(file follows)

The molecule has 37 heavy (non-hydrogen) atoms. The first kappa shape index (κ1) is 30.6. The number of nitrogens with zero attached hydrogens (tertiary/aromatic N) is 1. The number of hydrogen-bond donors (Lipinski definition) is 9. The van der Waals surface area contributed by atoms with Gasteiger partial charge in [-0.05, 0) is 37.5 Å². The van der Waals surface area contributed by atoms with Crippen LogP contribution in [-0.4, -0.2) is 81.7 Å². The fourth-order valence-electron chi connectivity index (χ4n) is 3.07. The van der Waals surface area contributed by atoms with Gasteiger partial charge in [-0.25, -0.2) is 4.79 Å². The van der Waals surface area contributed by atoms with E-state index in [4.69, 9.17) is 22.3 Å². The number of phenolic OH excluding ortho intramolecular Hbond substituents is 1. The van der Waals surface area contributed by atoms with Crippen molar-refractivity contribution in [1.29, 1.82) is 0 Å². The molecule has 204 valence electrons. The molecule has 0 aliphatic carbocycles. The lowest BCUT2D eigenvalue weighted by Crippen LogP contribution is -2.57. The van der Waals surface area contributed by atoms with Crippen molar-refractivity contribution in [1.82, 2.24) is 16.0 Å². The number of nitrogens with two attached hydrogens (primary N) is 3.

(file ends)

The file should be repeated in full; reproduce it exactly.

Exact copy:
The molecule has 37 heavy (non-hydrogen) atoms. The first kappa shape index (κ1) is 30.6. The number of nitrogens with zero attached hydrogens (tertiary/aromatic N) is 1. The number of hydrogen-bond donors (Lipinski definition) is 9. The van der Waals surface area contributed by atoms with Gasteiger partial charge in [-0.05, 0) is 37.5 Å². The van der Waals surface area contributed by atoms with Crippen LogP contribution in [-0.4, -0.2) is 81.7 Å². The fourth-order valence-electron chi connectivity index (χ4n) is 3.07. The van der Waals surface area contributed by atoms with Gasteiger partial charge in [-0.25, -0.2) is 4.79 Å². The van der Waals surface area contributed by atoms with E-state index in [4.69, 9.17) is 22.3 Å². The number of phenolic OH excluding ortho intramolecular Hbond substituents is 1. The van der Waals surface area contributed by atoms with Crippen molar-refractivity contribution in [1.29, 1.82) is 0 Å². The molecule has 204 valence electrons. The molecule has 0 aliphatic carbocycles. The lowest BCUT2D eigenvalue weighted by Crippen LogP contribution is -2.57. The van der Waals surface area contributed by atoms with Crippen molar-refractivity contribution in [1.82, 2.24) is 16.0 Å². The number of nitrogens with two attached hydrogens (primary N) is 3.